When to use lap joint flange?
A Lap Joint Flange is a two piece device that is much like a weld-neck flange but also like a loose slip-on flange. One piece is a sleeve called a ‘Stub-end” and is shaped like a short piece of pipe with a weld bevel on one end and a narrow shoulder on the other end called the hub. The hub is the same outside diameter as the raised face (gasket contact surface) of a weld neck flange. The thickness of the hub is normally about ¼” to 3/8″. The back face of the hub has a rounded transition (or inside fillet) that joins the hub to the sleeve.
The other piece of a Lap Joint Flange is the backing flange. This flange has all the same common dimensions (O.D., bolt circle, bolt hole size, etc.) as any other flange however it does not have a raised face. One side, the backside, has a slight shoulder that is square cut at the center or pipe hole. The front side has flat face and at the center hole an outside fillet to match the fillet of the “Stub-end” piece. The flange part of the Lap-joint flange assembly is slipped on to the stub-end prior to the sleeve being welded to the adjoining pipe or fitting. The flange itself is not welded or fixed in any way. It is free to spin for proper alignment with what ever it is joining to.
The “Stub-end” can normally be purchased in two lengths. There is a short version, about 3″ long and a long version of about 6″ long. It is prudent for the piping designer to know which version is in the piping specification.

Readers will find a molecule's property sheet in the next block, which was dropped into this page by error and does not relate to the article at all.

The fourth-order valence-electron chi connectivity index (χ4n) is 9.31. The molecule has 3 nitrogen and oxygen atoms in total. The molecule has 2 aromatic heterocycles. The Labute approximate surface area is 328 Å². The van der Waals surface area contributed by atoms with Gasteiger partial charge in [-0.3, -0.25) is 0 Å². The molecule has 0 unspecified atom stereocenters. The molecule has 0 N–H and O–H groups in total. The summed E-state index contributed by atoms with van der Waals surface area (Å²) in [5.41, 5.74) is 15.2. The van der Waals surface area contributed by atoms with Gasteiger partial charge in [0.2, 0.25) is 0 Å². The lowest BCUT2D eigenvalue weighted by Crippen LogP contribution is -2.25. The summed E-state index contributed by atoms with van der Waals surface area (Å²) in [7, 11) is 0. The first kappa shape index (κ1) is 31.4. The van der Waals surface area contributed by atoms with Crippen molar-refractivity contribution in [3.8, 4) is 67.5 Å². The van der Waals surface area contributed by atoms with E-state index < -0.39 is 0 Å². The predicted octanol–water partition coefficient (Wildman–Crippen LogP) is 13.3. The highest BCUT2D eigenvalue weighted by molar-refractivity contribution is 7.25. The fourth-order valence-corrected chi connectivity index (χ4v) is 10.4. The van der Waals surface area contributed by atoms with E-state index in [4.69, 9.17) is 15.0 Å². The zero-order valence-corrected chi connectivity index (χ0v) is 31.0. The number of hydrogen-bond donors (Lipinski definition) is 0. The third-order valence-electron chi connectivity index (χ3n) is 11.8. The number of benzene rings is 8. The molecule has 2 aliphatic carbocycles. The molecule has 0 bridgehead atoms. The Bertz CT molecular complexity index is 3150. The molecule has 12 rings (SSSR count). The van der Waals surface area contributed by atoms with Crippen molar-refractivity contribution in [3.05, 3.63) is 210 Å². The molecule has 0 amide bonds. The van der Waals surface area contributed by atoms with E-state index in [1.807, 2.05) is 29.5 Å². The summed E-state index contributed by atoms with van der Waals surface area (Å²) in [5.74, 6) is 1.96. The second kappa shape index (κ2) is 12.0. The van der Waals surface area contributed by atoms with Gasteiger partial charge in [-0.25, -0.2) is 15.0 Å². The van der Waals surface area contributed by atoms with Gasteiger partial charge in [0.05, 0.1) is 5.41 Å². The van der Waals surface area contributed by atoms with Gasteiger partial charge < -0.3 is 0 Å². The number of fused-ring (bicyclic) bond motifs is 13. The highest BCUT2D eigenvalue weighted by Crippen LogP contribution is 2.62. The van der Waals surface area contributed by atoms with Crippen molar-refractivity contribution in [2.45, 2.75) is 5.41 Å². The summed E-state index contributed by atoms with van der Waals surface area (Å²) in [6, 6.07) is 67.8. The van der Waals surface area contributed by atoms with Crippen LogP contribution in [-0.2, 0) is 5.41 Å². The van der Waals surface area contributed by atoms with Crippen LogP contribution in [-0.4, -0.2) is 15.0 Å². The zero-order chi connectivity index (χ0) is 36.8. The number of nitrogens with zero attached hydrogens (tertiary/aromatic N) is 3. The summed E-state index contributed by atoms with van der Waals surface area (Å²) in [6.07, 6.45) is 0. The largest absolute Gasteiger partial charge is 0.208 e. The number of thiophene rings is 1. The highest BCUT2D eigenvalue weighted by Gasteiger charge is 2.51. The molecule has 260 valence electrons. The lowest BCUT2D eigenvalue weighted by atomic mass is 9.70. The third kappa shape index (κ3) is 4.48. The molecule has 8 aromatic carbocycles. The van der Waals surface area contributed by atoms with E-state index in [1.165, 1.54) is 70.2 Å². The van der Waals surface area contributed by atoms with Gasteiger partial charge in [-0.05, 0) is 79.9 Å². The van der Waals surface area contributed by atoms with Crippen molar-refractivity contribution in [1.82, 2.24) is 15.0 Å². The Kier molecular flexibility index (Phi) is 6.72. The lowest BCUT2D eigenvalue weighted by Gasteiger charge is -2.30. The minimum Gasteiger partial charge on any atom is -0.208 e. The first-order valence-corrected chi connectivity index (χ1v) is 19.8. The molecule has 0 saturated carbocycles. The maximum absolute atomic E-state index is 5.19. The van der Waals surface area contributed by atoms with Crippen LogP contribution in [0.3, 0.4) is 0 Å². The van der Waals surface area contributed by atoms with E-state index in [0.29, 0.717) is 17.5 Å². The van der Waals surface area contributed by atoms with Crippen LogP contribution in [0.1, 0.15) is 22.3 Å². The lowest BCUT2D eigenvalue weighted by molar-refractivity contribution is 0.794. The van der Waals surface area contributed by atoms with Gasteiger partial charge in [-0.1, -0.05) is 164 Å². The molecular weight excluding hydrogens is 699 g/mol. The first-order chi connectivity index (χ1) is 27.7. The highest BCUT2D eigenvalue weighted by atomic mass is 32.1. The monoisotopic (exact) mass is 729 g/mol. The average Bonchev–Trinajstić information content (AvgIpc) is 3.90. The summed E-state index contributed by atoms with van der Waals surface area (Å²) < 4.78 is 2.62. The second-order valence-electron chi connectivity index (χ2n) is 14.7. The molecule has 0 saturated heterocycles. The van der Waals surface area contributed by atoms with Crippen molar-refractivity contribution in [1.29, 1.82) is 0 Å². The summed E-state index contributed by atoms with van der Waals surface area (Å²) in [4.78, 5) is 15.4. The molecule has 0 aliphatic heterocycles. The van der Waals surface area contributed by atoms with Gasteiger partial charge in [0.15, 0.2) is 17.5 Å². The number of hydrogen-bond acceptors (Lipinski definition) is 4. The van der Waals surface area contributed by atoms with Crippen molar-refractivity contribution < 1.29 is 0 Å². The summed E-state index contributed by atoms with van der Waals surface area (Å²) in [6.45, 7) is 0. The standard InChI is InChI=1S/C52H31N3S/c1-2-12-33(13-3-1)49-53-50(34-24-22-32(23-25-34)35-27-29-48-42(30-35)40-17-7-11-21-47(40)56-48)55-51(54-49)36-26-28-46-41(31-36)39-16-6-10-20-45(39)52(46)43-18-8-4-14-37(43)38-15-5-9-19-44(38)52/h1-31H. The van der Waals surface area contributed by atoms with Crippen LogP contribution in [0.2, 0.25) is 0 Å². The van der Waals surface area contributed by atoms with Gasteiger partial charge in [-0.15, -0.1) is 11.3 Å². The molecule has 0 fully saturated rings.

Because of it’s two piece configuration, the Lap Joint Flange offers a way to cut cost or simplify work. The cost saving comes when the piping system requires a high cost alloy for all “wetted” parts to reduce corrosion. The sleeve or Stub-end can be the required higher cost alloy but the flange can be the lower cost forged carbon steel.
The lap joint flange can be rotated which can be useful when fixing issues with bolt hole alignment. When designing a piping system, lap joint flanges should not be considered solely to alleviate poor alignment during construction. Good design practice should not need to include poor construction quality. However, if the piping needs to be frequently dismantled for inspection or cleaning, consideration should be made for lap joint flanges. They give the ability to swivel flanges and to align bolt holes which simplifies the assembly of large diameter or unusually stiff piping.
Lap joint flanges are usually used in low pressure applications and are not suitable when there are high loads on the flange pair. Some types of piping require the use of lap joint flanges. For example, metallic pipe that has been plastic lining may have lap joint flanges.
Using lap joint flanges might be an option for saving costs when the piping is made of exotic materials. By using a lap joint flange, the wetted materials would consist of the exotic materials and the flange would be carbon steel. Since the flange doesn’t ever come in contact with the process fluid, it would not be affected by the fluids.